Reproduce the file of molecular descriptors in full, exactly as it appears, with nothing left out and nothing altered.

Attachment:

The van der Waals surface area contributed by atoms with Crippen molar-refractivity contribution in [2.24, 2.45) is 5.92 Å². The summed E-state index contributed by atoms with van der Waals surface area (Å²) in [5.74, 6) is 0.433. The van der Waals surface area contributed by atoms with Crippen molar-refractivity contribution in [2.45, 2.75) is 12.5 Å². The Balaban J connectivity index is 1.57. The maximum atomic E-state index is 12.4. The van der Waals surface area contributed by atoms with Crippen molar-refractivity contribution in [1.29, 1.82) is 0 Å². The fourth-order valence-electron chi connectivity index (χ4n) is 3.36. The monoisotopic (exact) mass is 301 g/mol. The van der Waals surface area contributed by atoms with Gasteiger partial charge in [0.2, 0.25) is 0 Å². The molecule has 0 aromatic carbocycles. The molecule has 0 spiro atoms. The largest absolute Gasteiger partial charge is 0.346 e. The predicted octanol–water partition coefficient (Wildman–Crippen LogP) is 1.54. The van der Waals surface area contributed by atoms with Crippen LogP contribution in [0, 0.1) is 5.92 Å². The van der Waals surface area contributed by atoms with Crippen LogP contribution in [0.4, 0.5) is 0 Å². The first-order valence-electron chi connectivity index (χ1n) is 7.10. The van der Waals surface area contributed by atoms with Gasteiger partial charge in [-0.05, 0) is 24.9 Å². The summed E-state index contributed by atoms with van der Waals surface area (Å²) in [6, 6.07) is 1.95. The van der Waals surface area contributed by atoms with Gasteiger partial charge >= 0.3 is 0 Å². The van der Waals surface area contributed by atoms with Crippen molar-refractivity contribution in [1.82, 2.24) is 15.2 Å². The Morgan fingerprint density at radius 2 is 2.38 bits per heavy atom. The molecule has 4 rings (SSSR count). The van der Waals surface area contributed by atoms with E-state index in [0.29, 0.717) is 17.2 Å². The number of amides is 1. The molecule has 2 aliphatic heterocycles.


The van der Waals surface area contributed by atoms with Crippen molar-refractivity contribution in [2.24, 2.45) is 5.92 Å². The summed E-state index contributed by atoms with van der Waals surface area (Å²) in [5.74, 6) is 0.433. The van der Waals surface area contributed by atoms with Crippen molar-refractivity contribution in [2.45, 2.75) is 12.5 Å². The Balaban J connectivity index is 1.57. The maximum atomic E-state index is 12.4. The van der Waals surface area contributed by atoms with Crippen molar-refractivity contribution in [1.29, 1.82) is 0 Å². The fourth-order valence-electron chi connectivity index (χ4n) is 3.36. The monoisotopic (exact) mass is 301 g/mol. The van der Waals surface area contributed by atoms with Gasteiger partial charge in [0.2, 0.25) is 0 Å². The molecule has 0 aromatic carbocycles. The molecule has 0 spiro atoms. The largest absolute Gasteiger partial charge is 0.346 e. The predicted octanol–water partition coefficient (Wildman–Crippen LogP) is 1.54. The van der Waals surface area contributed by atoms with Crippen LogP contribution in [0, 0.1) is 5.92 Å². The van der Waals surface area contributed by atoms with Crippen LogP contribution in [0.4, 0.5) is 0 Å². The first-order valence-electron chi connectivity index (χ1n) is 7.10. The van der Waals surface area contributed by atoms with Gasteiger partial charge in [-0.05, 0) is 24.9 Å². The summed E-state index contributed by atoms with van der Waals surface area (Å²) in [6, 6.07) is 1.95. The van der Waals surface area contributed by atoms with Gasteiger partial charge >= 0.3 is 0 Å². The van der Waals surface area contributed by atoms with Crippen molar-refractivity contribution in [1.82, 2.24) is 15.2 Å². The Morgan fingerprint density at radius 2 is 2.38 bits per heavy atom. The molecule has 4 rings (SSSR count). The van der Waals surface area contributed by atoms with E-state index in [0.29, 0.717) is 17.2 Å². The number of amides is 1. The molecule has 2 aliphatic heterocycles.